Infant mortality declines in the U.S., CDC report says, but problems still exist

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  • Europe Topeno, Finland
    May 5, 2013 5:54 a.m.

    ROK and knucklehead ... Sour grapes are sour, but the fact is, that the best country in the world has forgotten it's most vulnerable. As I said, you tie your maternity benefit programs with any/all assistance programs (they must see an MD before their 12th week) and offer the unborninfant a chance at life and you, too would see a drastic change in the figures. If you woud have a system. Like developed countries where pregnancy and delivery is covered for future tax payers (combined cost of pregnancy to delivery ... Including ultrasounds etc. Even 5 day hospital stay during delivery etc. Would cost you all together less than 500 for the nine months) you, too, would have what we have... And would not need .. Sometimes the sour is SOUR no matter how it tastes...

  • rok Boise, CA
    May 4, 2013 11:39 a.m.

    I wouldn't take those rankings at face value. Many of these other developed nations don't count it as a live birth if the baby dies in the first 24 hours of life and so it doesn't affect their infant mortality statistics. I guess it would affect their still born rates though.

  • Interloper Portland, OR
    May 4, 2013 4:59 a.m.

    From the NYT article cited:

    "While improving, the nation’s infant mortality rate is still high compared with the rates in a number of other developed countries. In 2008, the United States ranked 27th in infant mortality among the 30 countries in the Organization for Economic Cooperation and Development, according to the National Center for Health Statistics."

    One reason the U.S. has a worse rate than other affluent countries is that minority women often get inferior health care. For example, historically, black mothers are more than twice as likely to lose a child within a year of birth than white mothers. Until the racial disparities are fixed, the U.S. will continue to have a comparatively high rate of infant mortality.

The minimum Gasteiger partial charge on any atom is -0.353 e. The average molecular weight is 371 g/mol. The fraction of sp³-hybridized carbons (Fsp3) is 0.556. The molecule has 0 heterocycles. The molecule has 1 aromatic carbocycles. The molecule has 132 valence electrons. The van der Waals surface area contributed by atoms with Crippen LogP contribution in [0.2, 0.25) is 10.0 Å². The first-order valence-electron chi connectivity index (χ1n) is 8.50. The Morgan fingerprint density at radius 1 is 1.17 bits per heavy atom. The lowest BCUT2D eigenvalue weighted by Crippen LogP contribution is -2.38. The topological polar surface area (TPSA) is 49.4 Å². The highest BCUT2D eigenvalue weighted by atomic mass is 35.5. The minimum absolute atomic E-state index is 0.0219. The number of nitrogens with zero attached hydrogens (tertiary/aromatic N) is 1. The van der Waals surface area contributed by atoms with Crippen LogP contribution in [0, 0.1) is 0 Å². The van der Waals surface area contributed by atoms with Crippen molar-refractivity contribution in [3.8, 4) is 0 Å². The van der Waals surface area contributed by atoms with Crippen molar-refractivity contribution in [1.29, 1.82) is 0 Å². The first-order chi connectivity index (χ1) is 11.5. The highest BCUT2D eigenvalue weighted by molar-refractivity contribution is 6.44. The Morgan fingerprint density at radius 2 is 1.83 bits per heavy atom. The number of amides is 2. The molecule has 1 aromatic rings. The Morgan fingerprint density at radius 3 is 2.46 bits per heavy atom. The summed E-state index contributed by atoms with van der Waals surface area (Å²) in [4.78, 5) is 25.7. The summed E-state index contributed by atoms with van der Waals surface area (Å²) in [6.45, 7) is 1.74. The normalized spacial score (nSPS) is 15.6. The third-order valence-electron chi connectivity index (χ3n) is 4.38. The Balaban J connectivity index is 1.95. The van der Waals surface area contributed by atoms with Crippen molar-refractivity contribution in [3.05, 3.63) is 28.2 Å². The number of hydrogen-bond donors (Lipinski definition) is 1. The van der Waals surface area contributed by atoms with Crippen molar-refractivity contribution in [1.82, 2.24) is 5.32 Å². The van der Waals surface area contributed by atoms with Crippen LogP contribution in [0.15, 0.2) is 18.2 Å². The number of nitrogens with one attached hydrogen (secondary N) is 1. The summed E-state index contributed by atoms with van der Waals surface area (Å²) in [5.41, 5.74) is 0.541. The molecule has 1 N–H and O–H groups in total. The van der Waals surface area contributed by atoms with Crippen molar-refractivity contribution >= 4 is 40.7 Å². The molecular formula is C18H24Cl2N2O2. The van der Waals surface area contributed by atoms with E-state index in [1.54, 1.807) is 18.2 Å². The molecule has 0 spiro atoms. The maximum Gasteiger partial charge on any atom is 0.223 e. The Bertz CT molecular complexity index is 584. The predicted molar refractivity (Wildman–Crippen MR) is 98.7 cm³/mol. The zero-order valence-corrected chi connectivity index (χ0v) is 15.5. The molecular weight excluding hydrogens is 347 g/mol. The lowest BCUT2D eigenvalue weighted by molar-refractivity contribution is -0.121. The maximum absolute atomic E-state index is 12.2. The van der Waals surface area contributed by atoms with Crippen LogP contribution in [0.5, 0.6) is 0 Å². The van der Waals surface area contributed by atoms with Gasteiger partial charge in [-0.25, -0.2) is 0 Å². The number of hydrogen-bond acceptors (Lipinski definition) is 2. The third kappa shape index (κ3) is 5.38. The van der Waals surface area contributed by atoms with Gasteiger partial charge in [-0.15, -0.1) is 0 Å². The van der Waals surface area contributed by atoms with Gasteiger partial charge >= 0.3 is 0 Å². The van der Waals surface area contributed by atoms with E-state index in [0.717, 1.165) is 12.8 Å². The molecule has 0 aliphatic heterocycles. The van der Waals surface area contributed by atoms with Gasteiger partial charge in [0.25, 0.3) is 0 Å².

• Europe Topeno, Finland
    May 4, 2013 2:37 a.m.

    CIA world report puts the US at 50th in a list of countries.
    Yes, there may be different methods in counting, but this is an international rating that is an established data, so there is not much room for failure to register.
    Here are the real reasons - let's study Finland. Prenatal care (the key to prevent infant mortality) has been free and available for the last 70 years. (i a 65 yr old premature baby I struggled, but survived because of immediate expert care in March oh -48) today all financial assistance is stricktly tied/connected to the scheduled visits to MDs/nurses/midwives during the pregnancy.

    The truth about the US healthcare is that: you spend more per capita on healthcare in the world! Even with millions uninsured! But your system is not effective. Yes we pay our's in taxes, but we do not pay to insurance companies, nor private service providers.
    Sadly, Obamacare is NOT the answer, because it creates more costs than benefits, because it does not tackle the real cost issues.

  • knucklehead Anytown, AZ
    May 3, 2013 10:17 p.m.

    This is ludicrous - no way the US lags behind other developed nations. Most of these nations listed don't measure or report many premature deliveries as live births. Consequently their data is skewed in a favorable way when compared the US. We, in the the US, correctly and accurately report ALL live births. If a live birth occurs in many parts of Europe for example, and the infant doesn't survive, it's never even recorded as a live birth. Of course their mortality rate looks better on paper... Geez.